Yum? (1)

ObsessiveMathsFreak (773371) | about 8 years ago | (#15002118)

For the love of gods, someone please tell me that Fedora have fixed the long standing disaster that is yum and up2date. Is it so much to ask that the default setup is changed to apt? I'm tired of Yum's idosycracies. It's gotten better, but as of 2.3.2, yum has no local cache search, no download resuming, and still bombs out if it can't contact a respositiory.

Naturally of course, a yum "dist-upgrade" type feature is likely never going to happen, despite the fact that Fedora is now in five CDs.

Re:Yum? (3, Informative)

Shawn is an Asshole (845769) | about 8 years ago | (#15002235)

Is it so much to ask that the default setup is changed to apt?

Yes it is. Apt doesn't support multi-arch, which unfortuantley is required if you're running a 64 bit processor (Real, Macromedia, etc need to wake up and relesae 64 bit versions...).

You can use apt, several repositores still support it. Apt is still included in Fedora. In my experience, though, yum seems to handle conflicting repositores better.

I'm tired of Yum's idosycracies. It's gotten better, but as of 2.3.2, yum has no local cache search, no download resuming, and still bombs out if it can't contact a respositiory.

That is a major anoyance. Espcially if, like me, you're stuck with only dialup being available. It seems to be a little better in this release than previous, but it still needs work. Is it really so much to ask to be able to cache the repo data? Yes I'm aware of -C.

Re:Yum? (1)

Ed Avis (5917) | about 8 years ago | (#15011793)

I think the latest versions of apt do support multi-arch. Apt is much faster than yum. What the cool kids are using now, though, is smart [labix.org] .

Re:Yum? (3, Informative)

grasshoppa (657393) | about 8 years ago | (#15002256)

1) If you had read the patch notes, or even the FA, you'd have realized that up2date has been replaced with pup. No, I'm not going to tell you the difference. You'll just have to figure it out for yourself.

2) Fedora also comes on DVDs, you may have heard of that. Also, for anybody with at least one other nfs capable server at home mounts the image over the network. It's the only way to fly.

Re:Yum? (3, Informative)

HaydnH (877214) | about 8 years ago | (#15002263)

I'm officially requesting /. change it's name to /FUD!

"yum has no local cache search, no download resuming..."

The local cache for yum is located in /var/cache/yum/, if the file is already downloaded it will not download it again, it will only redownload the repomd.xml file again and continue. A useful distinction is the progress bars "###" & "===", the first is reading and the second is downloading.

yum is very strict on how to handle errors and personally if I was getting a kernel upgrade (or something else important) via yum I would definately want it to be careful! This is mentioned in the YumTodont [duke.edu] - the discussion [duke.edu] linked from the YumTodont gives some good insight on the topic aswell.

Haydn.

Re:Yum? (0)

Anonymous Coward | about 8 years ago | (#15003468)

You cannot search with yum without being online. FACT. Despite the claims of several developers, if you try it... it will error out.

Re:Yum? (1)

Limburgher (523006) | about 8 years ago | (#15002272)

Yum doesn't resume downloads, but does keep files on hand and won't re-download the same version. As for dist-upgrade, if you want to updrade a fedora distro, download and upgrade the fedora-release package, then yum upgrade. Done. I don't like up2date any more than you do, but I love yum. Please RTFM next time. :)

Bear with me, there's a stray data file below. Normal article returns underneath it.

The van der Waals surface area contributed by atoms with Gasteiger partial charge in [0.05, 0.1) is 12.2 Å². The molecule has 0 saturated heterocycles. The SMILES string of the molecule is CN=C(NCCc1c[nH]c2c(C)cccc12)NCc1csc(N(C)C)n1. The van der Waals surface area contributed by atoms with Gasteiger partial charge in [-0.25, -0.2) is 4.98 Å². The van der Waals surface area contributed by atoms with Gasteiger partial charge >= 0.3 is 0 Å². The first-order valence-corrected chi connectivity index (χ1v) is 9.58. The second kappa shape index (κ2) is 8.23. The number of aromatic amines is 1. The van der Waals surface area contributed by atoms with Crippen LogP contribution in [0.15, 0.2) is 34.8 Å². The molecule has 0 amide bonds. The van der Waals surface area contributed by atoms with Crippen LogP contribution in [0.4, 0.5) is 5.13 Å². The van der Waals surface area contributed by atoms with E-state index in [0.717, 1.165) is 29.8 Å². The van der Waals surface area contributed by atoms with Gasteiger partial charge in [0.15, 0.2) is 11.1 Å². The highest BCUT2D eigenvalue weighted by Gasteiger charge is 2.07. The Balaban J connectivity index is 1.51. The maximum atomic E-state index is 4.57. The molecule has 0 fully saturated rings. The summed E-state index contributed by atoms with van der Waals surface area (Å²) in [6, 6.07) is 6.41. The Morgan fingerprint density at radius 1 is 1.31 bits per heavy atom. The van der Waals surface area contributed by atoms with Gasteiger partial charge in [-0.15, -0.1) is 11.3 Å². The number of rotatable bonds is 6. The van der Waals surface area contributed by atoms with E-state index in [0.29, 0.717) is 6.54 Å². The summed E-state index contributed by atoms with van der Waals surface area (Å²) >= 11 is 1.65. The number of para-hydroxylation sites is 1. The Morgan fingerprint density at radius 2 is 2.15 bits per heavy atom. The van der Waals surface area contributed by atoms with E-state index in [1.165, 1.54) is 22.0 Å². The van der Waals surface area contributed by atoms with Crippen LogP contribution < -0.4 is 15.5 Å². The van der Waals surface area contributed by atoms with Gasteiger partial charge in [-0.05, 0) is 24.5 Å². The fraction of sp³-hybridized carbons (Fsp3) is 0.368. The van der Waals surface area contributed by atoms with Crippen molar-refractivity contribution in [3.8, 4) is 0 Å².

Not quite meaty enough. (1)

scumdamn (82357) | about 8 years ago | (#15002152)

Hopefully somebody posts a review that actually tells me how Fedora Core 5 is different than 4, and how that is a good/bad thing. This just shows me some screenshots while some dude prattles on about how the window manager loads faster. Does anybody actually have anything interesting to say about Fedora Core 5? Is Gnome better in this version? Is it functionally better in any way?

Re:Not quite meaty enough. (3, Interesting)

Shawn is an Asshole (845769) | about 8 years ago | (#15002320)

Does anybody actually have anything interesting to say about Fedora Core 5? Is Gnome better in this version? Is it functionally better in any way?

I've been using it for about two weeks and I think it's a good improvement over FC4. Everything just seems to work better, though KDE is still seems broken (looking forward for kde-redhat to support FC5...). The new version of Gnome actually feels usable. Older versions to me (Athlon 64 3200+, 2 GB RAM) always felt very sluggish but 2.14 feels much faster. I always try new released of Gnome but end up switching back to KDE after the first week. This is the first release of Gnome I don't feel like switching from. I'm actually liking it.

Re:Not quite meaty enough. (0)

Anonymous Coward | about 8 years ago | (#15005616)

Did you even bother to read the release notes?

Re:Not quite meaty enough. (1)

wintermute000 (928348) | about 8 years ago | (#15006454)

I'm running FC4 on my file server and FC5 on my desktop. I have to say that Gnome 2.14 is HEAPS faster, nautilus is much less crash-prone. I know you can stick Gnome 2.14 onto any distro really but with FC5 its nicely integrated out of the box. Also, the new gnome-bar thingy is fabulous. Like google deskbar on steroids. Integrates well with desktop search which seems to use less than half the resources for equivalent windoze products. Config menus seem much better organised.

Apart from that the underlying stuff seems pretty normal (e.g. how services are organised, init runlevels, etc.). I haven't tried Xen yet.

Re:Not quite meaty enough. (1)

CagedBear (902435) | about 8 years ago | (#15010248)